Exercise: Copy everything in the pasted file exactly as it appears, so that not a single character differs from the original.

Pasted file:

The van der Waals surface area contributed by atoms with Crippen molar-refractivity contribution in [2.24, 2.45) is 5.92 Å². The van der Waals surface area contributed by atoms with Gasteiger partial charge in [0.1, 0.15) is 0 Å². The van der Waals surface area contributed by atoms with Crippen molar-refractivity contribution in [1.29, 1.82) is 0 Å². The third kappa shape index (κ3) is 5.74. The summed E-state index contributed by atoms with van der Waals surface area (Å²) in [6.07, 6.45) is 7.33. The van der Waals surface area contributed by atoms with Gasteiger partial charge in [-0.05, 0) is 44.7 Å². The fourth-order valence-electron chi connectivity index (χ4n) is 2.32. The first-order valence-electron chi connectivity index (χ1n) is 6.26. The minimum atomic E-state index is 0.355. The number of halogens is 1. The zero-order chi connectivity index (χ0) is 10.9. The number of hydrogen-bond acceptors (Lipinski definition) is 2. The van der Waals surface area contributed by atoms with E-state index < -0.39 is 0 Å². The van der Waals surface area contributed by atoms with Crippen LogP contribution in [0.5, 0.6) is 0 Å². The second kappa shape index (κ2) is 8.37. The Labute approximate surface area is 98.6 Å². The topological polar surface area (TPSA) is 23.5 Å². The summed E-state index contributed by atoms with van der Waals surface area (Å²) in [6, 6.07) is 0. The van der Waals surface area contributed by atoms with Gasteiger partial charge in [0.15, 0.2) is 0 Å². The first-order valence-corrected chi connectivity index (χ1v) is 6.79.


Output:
The van der Waals surface area contributed by atoms with Crippen molar-refractivity contribution in [2.24, 2.45) is 5.92 Å². The van der Waals surface area contributed by atoms with Gasteiger partial charge in [0.1, 0.15) is 0 Å². The van der Waals surface area contributed by atoms with Crippen molar-refractivity contribution in [1.29, 1.82) is 0 Å². The third kappa shape index (κ3) is 5.74. The summed E-state index contributed by atoms with van der Waals surface area (Å²) in [6.07, 6.45) is 7.33. The van der Waals surface area contributed by atoms with Gasteiger partial charge in [-0.05, 0) is 44.7 Å². The fourth-order valence-electron chi connectivity index (χ4n) is 2.32. The first-order valence-electron chi connectivity index (χ1n) is 6.26. The minimum atomic E-state index is 0.355. The number of halogens is 1. The zero-order chi connectivity index (χ0) is 10.9. The number of hydrogen-bond acceptors (Lipinski definition) is 2. The van der Waals surface area contributed by atoms with E-state index < -0.39 is 0 Å². The van der Waals surface area contributed by atoms with Crippen LogP contribution in [0.5, 0.6) is 0 Å². The second kappa shape index (κ2) is 8.37. The Labute approximate surface area is 98.6 Å². The topological polar surface area (TPSA) is 23.5 Å². The summed E-state index contributed by atoms with van der Waals surface area (Å²) in [6, 6.07) is 0. The van der Waals surface area contributed by atoms with Gasteiger partial charge in [0.15, 0.2) is 0 Å². The first-order valence-corrected chi connectivity index (χ1v) is 6.79.